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1967 Jeepster Commando - Jeep Autopsy

Front Driver Side View
Tori Tellem | Writer
Posted January 23, 2007
Photographers: Jeep

The 1.0 Willys, 2.0 Kaiser, And 3.0 AMC

True, we make a lot of fun of the Compass for being a Jeep car. But, technically, it was the Jeepster that first nabbed the honor (yet somehow it's easier to respect in the morning). Jeep referred to the Jeepster as one of its "two-car cars," meaning you could wheel it, then "polish 'er up...and-pow!-it's a different car" when it hit the pavement. At one point, Jeepster advertising proclaimed, "People may think it's a jazzy sports car!" Gee, could that be because they marketed the heck out of the convertible Jeepster as "sports car pizzazz"? And that was a 4x4. Identity crisis much?

The History
The two-by Jeepster launched in 1948 as a Willys-Overland product-and as you have learned, the push was more about sports car than military heritage. The Jeepster lasted until 1951 (although those were carryover '50 models), then was reborn as a '67 Jeepster Commando (available in late 1966 as the C-101), a Kaiser product, and a direct competitor to the International Scout and Ford Bronco. In 1970, AMC bought Kaiser Jeep, which created Jeep Corporation for civilian Jeeps and AM General Corporation for the military (and postal) Jeeps. With the new ownership came another new name; in 1972, the "new" Commando (C-104) lost the Jeepster part and gained a non-Jeep, Scout-like grille. The vehicle died for the final time in 1973-until it was revived again in concept form in 1998.

The Model/The Body
The Jeepster VJ-2 started life as a one-model/one-engine offering and was built on a Willys chassis. It was actually pricey at the time (compared to its competitors) and there were few produced, so it kinda bombed. Probably didn't help that it was deemed a sports car in name (and price) but lacked anything that could actually define it as such in the performance department. The following year came the VJ-3 and a castration in terms of standard equipment. There were also two engines offered, changing the Jeepster's designations to VJ-3 4-63 for the four-cylinder and VJ-3 6-63 for the Lightning-equipped six-cylinder. Come 1950, there was a redesigned front end and new engines and designations dependent on what part of the year it was. Early-'50 four-cylinder Jeepsters were VJ-3 463, and the six-cylinders were VJ-3 663. The later-year Jeepsters were VJ-473 and VJ-673, respectively. The hood and grille also put the V in VJ in 1950, when the design took on that shape.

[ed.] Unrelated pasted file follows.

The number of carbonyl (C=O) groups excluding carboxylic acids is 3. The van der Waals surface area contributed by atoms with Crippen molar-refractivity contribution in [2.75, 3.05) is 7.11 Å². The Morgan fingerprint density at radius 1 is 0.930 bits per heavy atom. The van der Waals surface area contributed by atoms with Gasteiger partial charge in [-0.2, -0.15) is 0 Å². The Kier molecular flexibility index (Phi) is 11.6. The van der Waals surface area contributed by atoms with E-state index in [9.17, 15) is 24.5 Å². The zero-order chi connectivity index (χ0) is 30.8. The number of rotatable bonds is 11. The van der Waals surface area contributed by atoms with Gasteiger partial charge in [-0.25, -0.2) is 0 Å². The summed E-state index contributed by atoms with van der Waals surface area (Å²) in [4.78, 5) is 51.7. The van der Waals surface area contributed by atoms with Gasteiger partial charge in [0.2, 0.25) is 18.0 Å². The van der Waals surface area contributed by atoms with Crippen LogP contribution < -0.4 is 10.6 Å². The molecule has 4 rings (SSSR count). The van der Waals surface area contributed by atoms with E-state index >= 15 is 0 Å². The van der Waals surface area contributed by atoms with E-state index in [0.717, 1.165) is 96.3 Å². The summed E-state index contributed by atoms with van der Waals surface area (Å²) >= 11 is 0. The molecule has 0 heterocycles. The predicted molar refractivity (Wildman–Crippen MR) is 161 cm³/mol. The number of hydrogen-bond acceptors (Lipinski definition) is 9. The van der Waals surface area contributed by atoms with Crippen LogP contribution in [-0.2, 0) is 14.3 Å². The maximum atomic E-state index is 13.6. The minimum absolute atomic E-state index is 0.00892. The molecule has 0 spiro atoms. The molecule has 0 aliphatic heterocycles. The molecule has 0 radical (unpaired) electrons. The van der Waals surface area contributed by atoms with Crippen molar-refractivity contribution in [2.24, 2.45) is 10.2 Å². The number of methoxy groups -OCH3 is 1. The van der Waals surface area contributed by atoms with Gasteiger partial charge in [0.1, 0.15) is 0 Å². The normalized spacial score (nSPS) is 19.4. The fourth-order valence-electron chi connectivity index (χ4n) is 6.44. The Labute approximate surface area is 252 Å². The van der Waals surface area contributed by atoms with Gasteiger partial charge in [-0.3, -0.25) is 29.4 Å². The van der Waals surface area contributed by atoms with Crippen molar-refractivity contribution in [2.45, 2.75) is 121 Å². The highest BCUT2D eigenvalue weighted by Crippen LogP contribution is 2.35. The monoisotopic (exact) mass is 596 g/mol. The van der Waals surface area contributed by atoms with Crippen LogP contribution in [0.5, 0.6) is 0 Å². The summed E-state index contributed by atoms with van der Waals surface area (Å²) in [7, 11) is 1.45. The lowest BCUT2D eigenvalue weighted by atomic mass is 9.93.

The redesigned (and renamed) '67 Jeepster Commando was available as a pickup, station wagon, convertible, and roadster, but one thing stayed the same: it was a two-door. In 1971, a limited-edition Hurst/Jeepster Special hit the scene and featured rally stripes, a Hurst Dual Gate shifter, and a scoop-mounted tach, plus, just three models existed: the roadster, pickup, and station wagon. By 1972, one could sense the end was near (as if the rally stripes weren't any indication) when the Kaiser-signature grille was dropped, making it no longer look like a Jeep. Also, the bodies were referred to simply as open, half, and full. With the '72 redo, the Commando's wheelbase changed to 104 inches, its overall length stretching to 174.5 inches.

Here's a '67 Jeepster Commando station wagon (top) and a '68 snap-on convertible-top version (bottom), apparently shot in Pleasantville. The trim list for a convertible could include chrome bumpers and full wheel covers.

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The Engine
The first Jeepster had a 2.2L 134.2ci four-cylinder Willys Go-Devil L-head engine. It made just 63 hp-not exactly sporty-and 106 lb-ft of torque at 2,000 rpm. In 1949 came an optional six-cylinder 2.4L Lightning, but that was replaced in 1950 by the L-head 2.6L 148ci Lightning, another six-cylinder that was worth 75 hp at 4,000 rpm and 118 lb-ft of torque at 1,600 rpm and had bigger displacement (161 ci) and bore-and-stroke (3.13x3.50) over the former. That same year, the four-cylinder switched to an F-head 2.2L.

The '67 had as its standard engine the Hurricane F-4 four-cylinder found in the CJ lineup. Its displacement was 134.2 ci, and it made 75 hp, had aluminum-alloy pistons, cast-in-head intake manifold, and F-head design. The option was a 225ci Dauntless Buick V-6, also a CJ borrow. The mill made 160 hp at 4,200 rpm and 235 lb-ft of torque at 2,400 rpm. It had 9.0:1 compression, V-shaped construction, a 3.4-inch piston stroke, and wedge-shaped combustion chambers. The Hurricane had a large-diameter single-barrel and manual-choke carb, while the Dauntless had a dual-barrel with auto choke. Both used oil bath air cleaners. By 1970, the bigger engine was the standard engine on all four models-a 232ci OHV inline-six engine that made 100 hp at 3,600 rpm and 185 lb-ft of torque at 1,800 rpm, with 8.0:1 compression. The option was a 258ci OHV inline-six that made 110 hp at 3,500 rpm and 195 lb-ft of torque at 2,000 rpm, with a 3.75x3.90 bore-and-stroke. Yet 1972 brought the biggest news of all, an optional 304ci V-8. Specs included a 90-degree OHV platform, 8.4:1 compression ratio, 3.75x3.44 bore-and-stroke, 150 hp at 4,200 rpm, and 245 lb-ft of torque at 2,500 rpm. A heavy-duty cooling system was available with the Dauntless, and an auxiliary fuel tank was also an option on the Jeep.

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